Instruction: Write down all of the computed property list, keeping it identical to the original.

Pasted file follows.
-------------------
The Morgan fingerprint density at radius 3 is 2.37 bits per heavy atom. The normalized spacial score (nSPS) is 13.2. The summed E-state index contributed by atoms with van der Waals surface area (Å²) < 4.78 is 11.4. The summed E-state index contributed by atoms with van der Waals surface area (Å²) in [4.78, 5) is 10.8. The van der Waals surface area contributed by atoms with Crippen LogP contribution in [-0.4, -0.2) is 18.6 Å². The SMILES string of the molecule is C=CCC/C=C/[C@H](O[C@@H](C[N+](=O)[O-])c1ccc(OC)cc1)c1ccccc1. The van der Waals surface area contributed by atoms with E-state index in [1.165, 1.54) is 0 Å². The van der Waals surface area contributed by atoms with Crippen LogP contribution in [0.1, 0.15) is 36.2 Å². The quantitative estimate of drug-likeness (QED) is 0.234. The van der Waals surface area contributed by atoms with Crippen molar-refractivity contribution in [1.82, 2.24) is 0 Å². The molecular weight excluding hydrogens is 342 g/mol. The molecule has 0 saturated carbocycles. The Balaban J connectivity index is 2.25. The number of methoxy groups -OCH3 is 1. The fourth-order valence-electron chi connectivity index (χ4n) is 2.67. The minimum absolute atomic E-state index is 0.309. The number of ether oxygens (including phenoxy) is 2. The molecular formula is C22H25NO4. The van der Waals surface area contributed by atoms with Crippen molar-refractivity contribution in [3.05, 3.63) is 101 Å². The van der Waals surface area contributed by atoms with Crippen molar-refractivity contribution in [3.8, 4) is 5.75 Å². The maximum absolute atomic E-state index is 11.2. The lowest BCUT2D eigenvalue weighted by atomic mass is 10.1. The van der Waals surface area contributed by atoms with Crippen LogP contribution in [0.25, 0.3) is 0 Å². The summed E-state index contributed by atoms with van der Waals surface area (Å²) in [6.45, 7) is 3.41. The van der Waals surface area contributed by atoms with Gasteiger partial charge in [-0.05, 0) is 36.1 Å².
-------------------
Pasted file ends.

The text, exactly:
The Morgan fingerprint density at radius 3 is 2.37 bits per heavy atom. The normalized spacial score (nSPS) is 13.2. The summed E-state index contributed by atoms with van der Waals surface area (Å²) < 4.78 is 11.4. The summed E-state index contributed by atoms with van der Waals surface area (Å²) in [4.78, 5) is 10.8. The van der Waals surface area contributed by atoms with Crippen LogP contribution in [-0.4, -0.2) is 18.6 Å². The SMILES string of the molecule is C=CCC/C=C/[C@H](O[C@@H](C[N+](=O)[O-])c1ccc(OC)cc1)c1ccccc1. The van der Waals surface area contributed by atoms with E-state index in [1.165, 1.54) is 0 Å². The van der Waals surface area contributed by atoms with Crippen LogP contribution in [0.1, 0.15) is 36.2 Å². The quantitative estimate of drug-likeness (QED) is 0.234. The van der Waals surface area contributed by atoms with Crippen molar-refractivity contribution in [1.82, 2.24) is 0 Å². The molecular weight excluding hydrogens is 342 g/mol. The molecule has 0 saturated carbocycles. The Balaban J connectivity index is 2.25. The number of methoxy groups -OCH3 is 1. The fourth-order valence-electron chi connectivity index (χ4n) is 2.67. The minimum absolute atomic E-state index is 0.309. The number of ether oxygens (including phenoxy) is 2. The molecular formula is C22H25NO4. The van der Waals surface area contributed by atoms with Crippen molar-refractivity contribution in [3.05, 3.63) is 101 Å². The van der Waals surface area contributed by atoms with Crippen molar-refractivity contribution in [3.8, 4) is 5.75 Å². The maximum absolute atomic E-state index is 11.2. The lowest BCUT2D eigenvalue weighted by atomic mass is 10.1. The van der Waals surface area contributed by atoms with Crippen LogP contribution in [0.25, 0.3) is 0 Å². The summed E-state index contributed by atoms with van der Waals surface area (Å²) in [6.45, 7) is 3.41. The van der Waals surface area contributed by atoms with Gasteiger partial charge in [-0.05, 0) is 36.1 Å².